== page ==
The U.S. Department of Education has introduced new measures to evaluate the performance of the postsecondary education system concerning students transferring from community colleges to four-year degree programs.
The initiative aims to address the challenge of low transfer and degree completion rates, with only 16% of community college students earning bachelor’s degrees within six years. The Department’s resource guide emphasizes strategies for improving the transfer system and completion rates, particularly significant as over half of students of color and low-income students begin their higher education journey in the two-year sector. The blog utilizes data from the National Student Loan Data System to analyze the performance of the postsecondary education system, highlighting state and institution-level findings to inform state transfer policies and practices.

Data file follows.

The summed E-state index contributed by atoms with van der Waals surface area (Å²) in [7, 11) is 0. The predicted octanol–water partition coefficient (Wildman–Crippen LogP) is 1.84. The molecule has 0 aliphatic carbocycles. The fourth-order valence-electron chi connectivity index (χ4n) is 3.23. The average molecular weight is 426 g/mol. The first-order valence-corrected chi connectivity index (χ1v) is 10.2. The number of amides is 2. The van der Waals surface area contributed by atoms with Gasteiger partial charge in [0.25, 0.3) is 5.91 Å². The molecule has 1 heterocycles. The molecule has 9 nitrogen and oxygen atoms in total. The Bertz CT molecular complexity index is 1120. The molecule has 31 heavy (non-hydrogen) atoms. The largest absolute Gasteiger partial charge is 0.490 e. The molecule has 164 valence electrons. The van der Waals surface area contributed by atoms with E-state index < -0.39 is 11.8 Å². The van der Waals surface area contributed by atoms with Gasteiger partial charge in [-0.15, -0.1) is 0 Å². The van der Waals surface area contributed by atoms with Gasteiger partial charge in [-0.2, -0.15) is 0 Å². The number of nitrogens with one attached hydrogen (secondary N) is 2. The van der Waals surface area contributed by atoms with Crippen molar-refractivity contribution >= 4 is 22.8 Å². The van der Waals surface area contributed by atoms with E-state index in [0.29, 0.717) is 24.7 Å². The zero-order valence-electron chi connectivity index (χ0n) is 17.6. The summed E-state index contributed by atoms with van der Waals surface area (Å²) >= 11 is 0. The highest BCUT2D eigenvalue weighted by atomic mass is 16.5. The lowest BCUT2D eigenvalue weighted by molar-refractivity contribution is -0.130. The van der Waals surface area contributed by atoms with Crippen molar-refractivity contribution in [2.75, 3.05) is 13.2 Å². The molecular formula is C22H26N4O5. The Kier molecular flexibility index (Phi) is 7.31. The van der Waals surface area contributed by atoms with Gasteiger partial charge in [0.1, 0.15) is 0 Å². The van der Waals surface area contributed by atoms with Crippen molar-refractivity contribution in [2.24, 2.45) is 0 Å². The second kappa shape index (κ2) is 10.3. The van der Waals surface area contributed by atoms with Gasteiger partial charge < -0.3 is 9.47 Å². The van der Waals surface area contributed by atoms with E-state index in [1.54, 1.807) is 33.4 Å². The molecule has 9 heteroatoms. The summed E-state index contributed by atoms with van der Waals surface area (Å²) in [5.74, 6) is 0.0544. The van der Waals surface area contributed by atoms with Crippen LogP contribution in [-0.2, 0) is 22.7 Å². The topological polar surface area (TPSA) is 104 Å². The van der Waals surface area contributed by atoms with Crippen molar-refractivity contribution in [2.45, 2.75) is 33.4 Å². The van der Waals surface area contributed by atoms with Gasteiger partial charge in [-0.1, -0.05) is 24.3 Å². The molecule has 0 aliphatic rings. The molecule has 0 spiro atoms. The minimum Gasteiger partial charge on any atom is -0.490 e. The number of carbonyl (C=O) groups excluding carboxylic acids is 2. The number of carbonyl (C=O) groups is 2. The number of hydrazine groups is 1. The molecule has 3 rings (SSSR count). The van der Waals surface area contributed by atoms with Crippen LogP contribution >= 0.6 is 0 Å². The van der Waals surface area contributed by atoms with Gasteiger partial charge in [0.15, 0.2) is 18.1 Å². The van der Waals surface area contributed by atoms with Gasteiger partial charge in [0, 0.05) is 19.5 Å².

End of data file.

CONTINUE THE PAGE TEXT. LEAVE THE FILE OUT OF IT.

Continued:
The analysis reveals that 13% of Title IV students starting at community colleges ultimately earn bachelor’s degrees within eight years, with notable variation across states. The study emphasizes the pivotal role of both two-year and four-year institutions in determining overall state transfer performance, underscoring the importance of effective partnerships between them. The blog introduces metrics such as the “transfer-out rate” and “transfers’ bachelor’s completion rate” to assess the success of community colleges and four-year institutions. It also explores the significance of institutional dyads, pairs of community colleges and four-year institutions, in influencing overall state transfer performance, recognizing the impact of successful partnerships on efficient student transfers.